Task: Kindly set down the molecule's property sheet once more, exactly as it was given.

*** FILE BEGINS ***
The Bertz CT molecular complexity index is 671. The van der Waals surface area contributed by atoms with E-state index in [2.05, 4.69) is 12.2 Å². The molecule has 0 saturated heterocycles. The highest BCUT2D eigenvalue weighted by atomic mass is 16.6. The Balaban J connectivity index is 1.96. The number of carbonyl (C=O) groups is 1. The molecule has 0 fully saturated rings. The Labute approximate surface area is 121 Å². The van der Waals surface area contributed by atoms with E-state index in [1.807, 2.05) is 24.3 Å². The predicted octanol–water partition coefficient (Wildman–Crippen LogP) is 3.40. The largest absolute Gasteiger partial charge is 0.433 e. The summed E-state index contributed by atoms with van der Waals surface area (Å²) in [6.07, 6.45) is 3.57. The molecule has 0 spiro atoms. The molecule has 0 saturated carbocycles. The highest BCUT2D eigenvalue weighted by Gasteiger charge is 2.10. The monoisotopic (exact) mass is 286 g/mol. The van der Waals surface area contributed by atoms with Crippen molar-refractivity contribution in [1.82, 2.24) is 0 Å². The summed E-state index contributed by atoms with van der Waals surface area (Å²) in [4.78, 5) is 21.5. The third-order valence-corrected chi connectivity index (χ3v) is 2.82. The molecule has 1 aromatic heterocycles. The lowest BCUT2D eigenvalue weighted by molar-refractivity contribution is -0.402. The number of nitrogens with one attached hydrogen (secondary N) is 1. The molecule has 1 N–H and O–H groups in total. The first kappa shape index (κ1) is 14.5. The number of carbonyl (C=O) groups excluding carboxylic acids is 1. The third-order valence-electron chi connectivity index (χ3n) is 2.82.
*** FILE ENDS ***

The Bertz CT molecular complexity index is 671. The van der Waals surface area contributed by atoms with E-state index in [2.05, 4.69) is 12.2 Å². The molecule has 0 saturated heterocycles. The highest BCUT2D eigenvalue weighted by atomic mass is 16.6. The Balaban J connectivity index is 1.96. The number of carbonyl (C=O) groups is 1. The molecule has 0 fully saturated rings. The Labute approximate surface area is 121 Å². The van der Waals surface area contributed by atoms with E-state index in [1.807, 2.05) is 24.3 Å². The predicted octanol–water partition coefficient (Wildman–Crippen LogP) is 3.40. The largest absolute Gasteiger partial charge is 0.433 e. The summed E-state index contributed by atoms with van der Waals surface area (Å²) in [6.07, 6.45) is 3.57. The molecule has 0 spiro atoms. The molecule has 0 saturated carbocycles. The highest BCUT2D eigenvalue weighted by Gasteiger charge is 2.10. The monoisotopic (exact) mass is 286 g/mol. The van der Waals surface area contributed by atoms with Crippen molar-refractivity contribution in [1.82, 2.24) is 0 Å². The summed E-state index contributed by atoms with van der Waals surface area (Å²) in [4.78, 5) is 21.5. The third-order valence-corrected chi connectivity index (χ3v) is 2.82. The molecule has 1 aromatic heterocycles. The lowest BCUT2D eigenvalue weighted by molar-refractivity contribution is -0.402. The number of nitrogens with one attached hydrogen (secondary N) is 1. The molecule has 1 N–H and O–H groups in total. The first kappa shape index (κ1) is 14.5. The number of carbonyl (C=O) groups excluding carboxylic acids is 1. The third-order valence-electron chi connectivity index (χ3n) is 2.82.